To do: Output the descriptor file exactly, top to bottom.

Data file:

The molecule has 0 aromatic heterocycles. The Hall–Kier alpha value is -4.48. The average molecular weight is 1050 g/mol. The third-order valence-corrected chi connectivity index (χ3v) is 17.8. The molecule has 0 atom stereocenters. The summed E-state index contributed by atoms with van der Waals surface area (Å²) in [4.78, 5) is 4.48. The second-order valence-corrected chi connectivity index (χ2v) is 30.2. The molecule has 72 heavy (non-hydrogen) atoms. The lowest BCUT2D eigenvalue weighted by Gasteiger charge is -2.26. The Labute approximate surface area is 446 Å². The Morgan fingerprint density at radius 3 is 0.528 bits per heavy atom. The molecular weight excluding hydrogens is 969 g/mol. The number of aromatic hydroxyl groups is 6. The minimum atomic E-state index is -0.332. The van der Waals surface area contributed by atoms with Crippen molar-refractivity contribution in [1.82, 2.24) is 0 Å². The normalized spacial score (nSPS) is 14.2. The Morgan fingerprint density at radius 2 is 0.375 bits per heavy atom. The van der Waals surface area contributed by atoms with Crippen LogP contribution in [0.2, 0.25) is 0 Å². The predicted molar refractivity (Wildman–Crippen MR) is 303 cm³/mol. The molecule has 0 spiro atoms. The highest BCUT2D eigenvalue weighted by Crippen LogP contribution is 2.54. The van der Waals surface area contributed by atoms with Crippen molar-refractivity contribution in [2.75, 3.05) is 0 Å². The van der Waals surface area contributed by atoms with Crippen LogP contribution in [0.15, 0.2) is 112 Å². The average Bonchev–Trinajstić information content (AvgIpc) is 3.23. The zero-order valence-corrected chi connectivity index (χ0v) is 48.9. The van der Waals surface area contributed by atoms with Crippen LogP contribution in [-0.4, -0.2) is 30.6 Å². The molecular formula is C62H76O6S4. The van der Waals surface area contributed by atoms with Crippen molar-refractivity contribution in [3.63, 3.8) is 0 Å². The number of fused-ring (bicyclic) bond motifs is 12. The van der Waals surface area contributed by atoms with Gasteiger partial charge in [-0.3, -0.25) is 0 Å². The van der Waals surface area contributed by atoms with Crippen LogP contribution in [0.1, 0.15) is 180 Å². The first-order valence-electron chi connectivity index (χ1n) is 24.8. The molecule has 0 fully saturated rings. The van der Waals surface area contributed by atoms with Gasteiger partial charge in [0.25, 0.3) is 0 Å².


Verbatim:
The molecule has 0 aromatic heterocycles. The Hall–Kier alpha value is -4.48. The average molecular weight is 1050 g/mol. The third-order valence-corrected chi connectivity index (χ3v) is 17.8. The molecule has 0 atom stereocenters. The summed E-state index contributed by atoms with van der Waals surface area (Å²) in [4.78, 5) is 4.48. The second-order valence-corrected chi connectivity index (χ2v) is 30.2. The molecule has 72 heavy (non-hydrogen) atoms. The lowest BCUT2D eigenvalue weighted by Gasteiger charge is -2.26. The Labute approximate surface area is 446 Å². The Morgan fingerprint density at radius 3 is 0.528 bits per heavy atom. The molecular weight excluding hydrogens is 969 g/mol. The number of aromatic hydroxyl groups is 6. The minimum atomic E-state index is -0.332. The van der Waals surface area contributed by atoms with Crippen molar-refractivity contribution in [1.82, 2.24) is 0 Å². The normalized spacial score (nSPS) is 14.2. The Morgan fingerprint density at radius 2 is 0.375 bits per heavy atom. The van der Waals surface area contributed by atoms with Crippen LogP contribution in [0.2, 0.25) is 0 Å². The predicted molar refractivity (Wildman–Crippen MR) is 303 cm³/mol. The molecule has 0 spiro atoms. The highest BCUT2D eigenvalue weighted by Crippen LogP contribution is 2.54. The van der Waals surface area contributed by atoms with Crippen molar-refractivity contribution in [2.75, 3.05) is 0 Å². The van der Waals surface area contributed by atoms with Crippen LogP contribution in [0.15, 0.2) is 112 Å². The average Bonchev–Trinajstić information content (AvgIpc) is 3.23. The zero-order valence-corrected chi connectivity index (χ0v) is 48.9. The van der Waals surface area contributed by atoms with Crippen LogP contribution in [-0.4, -0.2) is 30.6 Å². The molecular formula is C62H76O6S4. The van der Waals surface area contributed by atoms with Crippen molar-refractivity contribution in [3.63, 3.8) is 0 Å². The number of fused-ring (bicyclic) bond motifs is 12. The van der Waals surface area contributed by atoms with Gasteiger partial charge in [-0.3, -0.25) is 0 Å². The van der Waals surface area contributed by atoms with Crippen LogP contribution in [0.1, 0.15) is 180 Å². The first-order valence-electron chi connectivity index (χ1n) is 24.8. The molecule has 0 fully saturated rings. The van der Waals surface area contributed by atoms with Gasteiger partial charge in [0.25, 0.3) is 0 Å².